Trace Metals In Seawater: Chelation Capacities, Conditional Stability Constants, And Water Sampler Evaluations (copper, Zinc, Lead)

Date of Award




Degree Name

Doctor of Philosophy (Ph.D.)


Marine and Atmospheric Chemistry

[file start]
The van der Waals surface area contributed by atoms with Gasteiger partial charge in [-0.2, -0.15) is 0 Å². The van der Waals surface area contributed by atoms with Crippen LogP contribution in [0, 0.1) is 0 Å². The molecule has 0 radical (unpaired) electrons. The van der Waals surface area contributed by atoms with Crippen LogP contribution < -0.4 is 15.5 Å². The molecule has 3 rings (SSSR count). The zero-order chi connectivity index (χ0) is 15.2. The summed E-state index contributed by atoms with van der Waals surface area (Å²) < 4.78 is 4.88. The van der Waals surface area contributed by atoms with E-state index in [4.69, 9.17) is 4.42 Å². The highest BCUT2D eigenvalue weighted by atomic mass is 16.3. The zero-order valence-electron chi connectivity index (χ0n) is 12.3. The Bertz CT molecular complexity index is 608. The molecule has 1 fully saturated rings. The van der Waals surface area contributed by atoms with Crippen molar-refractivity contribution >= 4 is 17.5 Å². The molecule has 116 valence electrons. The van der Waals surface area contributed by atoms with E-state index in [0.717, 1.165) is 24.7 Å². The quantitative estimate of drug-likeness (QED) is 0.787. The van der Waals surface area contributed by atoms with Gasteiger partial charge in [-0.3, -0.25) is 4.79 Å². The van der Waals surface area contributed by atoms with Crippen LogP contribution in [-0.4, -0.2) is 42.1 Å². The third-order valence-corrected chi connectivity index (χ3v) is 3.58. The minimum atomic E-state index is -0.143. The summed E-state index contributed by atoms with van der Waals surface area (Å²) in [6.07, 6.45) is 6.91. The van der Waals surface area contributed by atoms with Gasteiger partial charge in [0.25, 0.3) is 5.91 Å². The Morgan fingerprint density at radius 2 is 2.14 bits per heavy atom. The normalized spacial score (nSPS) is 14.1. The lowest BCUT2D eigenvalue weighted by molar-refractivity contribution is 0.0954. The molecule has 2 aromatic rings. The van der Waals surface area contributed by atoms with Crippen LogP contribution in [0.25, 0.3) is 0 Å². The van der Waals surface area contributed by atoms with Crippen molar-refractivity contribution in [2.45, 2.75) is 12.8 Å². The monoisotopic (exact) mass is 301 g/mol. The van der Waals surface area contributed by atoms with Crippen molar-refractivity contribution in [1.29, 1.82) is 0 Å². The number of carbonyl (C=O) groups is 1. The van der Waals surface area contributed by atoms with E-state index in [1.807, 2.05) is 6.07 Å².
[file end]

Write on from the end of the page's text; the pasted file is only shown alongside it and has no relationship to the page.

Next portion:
In this study, the use of anodic stripping voltammetry and copper titrations for the determination of complexation capacity and conditional stability constants for copper-organic complexes in seawater has been evaluated. Pseudopolarogram studies showed that there were two separate polarographic waves corresponding to the reduction of inorganic copper complexes and to the reduction of organic forms of copper. An equation for the calculation of the chelation capacity and the conditional stability constant was derived which takes into account the direct reduction of the copper-organic complexes. When tested with EDTA-seawater solutions, the complexation capacities agreed with the EDTA concentrations to within 10%. The resulting conditional stability constants had a mean of 1.1 x 10('8) which agreed well with the value of 1.9 x 10('8) calculated from literature stability constant data. The chelation capacity determined using the copper titration/anodic stripping voltammetry technique was also found to agree with that determined using the completely different technique of equilibrium binding gel filtration chromatography.The chelation capacities for Southeastern Florida coastal waters varied from 30 - 195 nmol 1('-1) with a geometric mean of 76 nmol 1('-1). The conditional stability constants for the copper-organic complexes varied from 9.2 x 10('7) to 8.3 x 10('9) with a geometric mean of 4.2 x 10('8). On average, 96% of the copper present in these samples is predicted to be organically complexed.The surface water concentrations of cadmium, copper, lead and zinc were measured at two locations in the western North Atlantic. Samples were collected from the research vessel using a 30 liter Go-flo sampler, and upstream of the ship in 1 liter teflon bottles and in a 30 liter Go-flo sampler. At each station, all of the samples taken with the Go-flo sampler possessed much higher concentrations of zinc (7-10 fold) and lead (2-3 fold) than those collected directly in teflon bottles. No apparent differences were noted for copper or cadmium among the samples collected at each station. The measured values for copper and cadmium in these waters (Southwest Sargasso: Cu 1.8 nmol kg('-1), Cd 0.03 nmol kg('-1); Straits of Florida: Cu 3.0 nmol kg('-1), Cd 0.04 nmol kg('-1)) are in good agreement with recent reports for the western North Atlantic.



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